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  45. Paul Walker (50 comments) says:

    “The last 30 years have seen huge changes in economic theory that have demolished central parts of the Reaganite-Rogernome credo”

    I would love to know what these changes are. As I’m working on a survey of the post-1970 theory of privatisation and can see no “huge change” in the economic theory in that area what areas relevant to the NZ reforms are being talked abut?

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  46. Miritu (29 comments) says:

    Sadly there is a large amount of economic illiteracy in NZ. Regardless of which side of the Keynes/Hayek fence you sit, there needs to be more understanding and awareness of the these two influential figures. This rap video production by Russ Roberts of Stanford should go some way to encourage more interest, especially for our younger generation …..

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  47. bruceh (102 comments) says:

    Love the video. Lower flatter taxes are on the election agenda again. Jamie Whyte’s Alternative Budget is the clarion call, he needs support to come through this election from flat tax supporters and economic liberals in general.

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  48. publicwatchdog (2,291 comments) says:

    Where’s the ‘cost-benefit’ analysis, locally, nationally or internationally, which substantiates the ‘Rogernomics – public is bad – private is good’ mantra? Who has benefitted from running central and local government in a more ‘business-like’ way – apart from those businesses which have won the privatised contracts? Penny Bright

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  49. hj (6,742 comments) says:

    alwyn (378 comments) says:
    July 15th, 2014 at 3:33 pm

    hj @ 3.19pm.

    Research reported in the latest Economist doesn’t appear to agree with you, or with Treasury.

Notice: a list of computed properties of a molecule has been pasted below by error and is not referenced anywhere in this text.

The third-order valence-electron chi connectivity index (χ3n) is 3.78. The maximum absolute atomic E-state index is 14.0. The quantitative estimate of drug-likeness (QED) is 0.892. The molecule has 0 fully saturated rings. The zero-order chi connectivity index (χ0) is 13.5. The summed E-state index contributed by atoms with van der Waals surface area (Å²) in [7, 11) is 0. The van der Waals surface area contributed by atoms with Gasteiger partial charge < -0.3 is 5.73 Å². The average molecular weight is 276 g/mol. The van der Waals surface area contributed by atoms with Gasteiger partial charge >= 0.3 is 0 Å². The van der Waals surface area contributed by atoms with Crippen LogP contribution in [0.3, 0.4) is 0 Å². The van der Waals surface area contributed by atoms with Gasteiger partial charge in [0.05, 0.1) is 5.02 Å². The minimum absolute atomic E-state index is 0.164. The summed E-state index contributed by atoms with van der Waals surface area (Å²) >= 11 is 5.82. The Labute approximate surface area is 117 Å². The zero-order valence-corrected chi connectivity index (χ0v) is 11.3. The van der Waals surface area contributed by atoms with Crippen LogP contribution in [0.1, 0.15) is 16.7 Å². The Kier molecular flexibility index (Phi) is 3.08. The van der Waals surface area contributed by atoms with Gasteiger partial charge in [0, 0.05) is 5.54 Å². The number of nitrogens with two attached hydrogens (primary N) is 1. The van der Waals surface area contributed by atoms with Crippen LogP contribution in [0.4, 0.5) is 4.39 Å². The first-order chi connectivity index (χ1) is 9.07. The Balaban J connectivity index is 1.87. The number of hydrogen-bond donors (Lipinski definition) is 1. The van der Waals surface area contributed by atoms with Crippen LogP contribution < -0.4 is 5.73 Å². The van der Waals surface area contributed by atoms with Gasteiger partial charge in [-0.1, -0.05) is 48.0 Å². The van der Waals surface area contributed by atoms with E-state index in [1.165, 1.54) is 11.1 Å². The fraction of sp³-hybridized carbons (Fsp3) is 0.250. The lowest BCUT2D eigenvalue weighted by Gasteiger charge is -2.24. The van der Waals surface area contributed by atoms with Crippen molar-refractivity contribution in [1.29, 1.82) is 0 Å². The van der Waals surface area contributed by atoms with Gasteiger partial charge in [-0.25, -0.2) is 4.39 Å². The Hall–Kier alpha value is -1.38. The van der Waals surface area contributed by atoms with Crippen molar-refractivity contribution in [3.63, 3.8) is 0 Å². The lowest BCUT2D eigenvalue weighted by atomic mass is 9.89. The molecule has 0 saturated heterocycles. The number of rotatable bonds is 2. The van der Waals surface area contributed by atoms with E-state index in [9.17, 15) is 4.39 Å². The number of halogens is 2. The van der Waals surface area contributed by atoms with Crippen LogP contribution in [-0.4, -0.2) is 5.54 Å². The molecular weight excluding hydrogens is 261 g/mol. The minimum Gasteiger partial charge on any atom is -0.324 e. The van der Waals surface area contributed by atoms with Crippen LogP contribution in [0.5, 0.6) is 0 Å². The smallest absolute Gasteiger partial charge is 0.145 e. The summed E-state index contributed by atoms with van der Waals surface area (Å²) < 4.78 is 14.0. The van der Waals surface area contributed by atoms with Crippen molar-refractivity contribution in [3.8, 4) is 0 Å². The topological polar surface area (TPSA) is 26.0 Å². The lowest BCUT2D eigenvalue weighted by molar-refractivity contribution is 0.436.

…..
    National wont know what to do. :wink:

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  50. big bruv (13,559 comments) says:

    Penny

    Paid your rates yet?

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  51. G152 (231 comments) says:

    In the meantime the hall from whence Labour sprang on the West Coast is falling to pieces.
    And for some reason Labour have not jumped in to finance the resurrection of this part of their history.
    Are they now ashamed of their working class roots?

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  52. hj (6,742 comments) says:

    alwyn (378 comments) says:
    July 15th, 2014 at 3:33 pm

    hj @ 3.19pm.

    Research reported in the latest Economist doesn’t appear to agree with you, or with Treasury.
    …..

    that research is talking about outcomes on the labour market and finds that the welfare system makes a large difference.

    The study also suggests that most countries could handle more immigration than they currently allow. In America, a one-percentage point increase in the proportion of immigrants in the population made the native-born 0.05% better off. The opposite was true in some countries with generous or ill-designed welfare states, however. A one-point rise in immigration made the native-born slightly worse off in Austria, Belgium, Germany, Luxembourg, the Netherlands, Sweden and Switzerland. In Belgium, immigrants who lose jobs can receive almost two-thirds of their most recent wage in state benefits, which must make the hunt for a new job less urgent.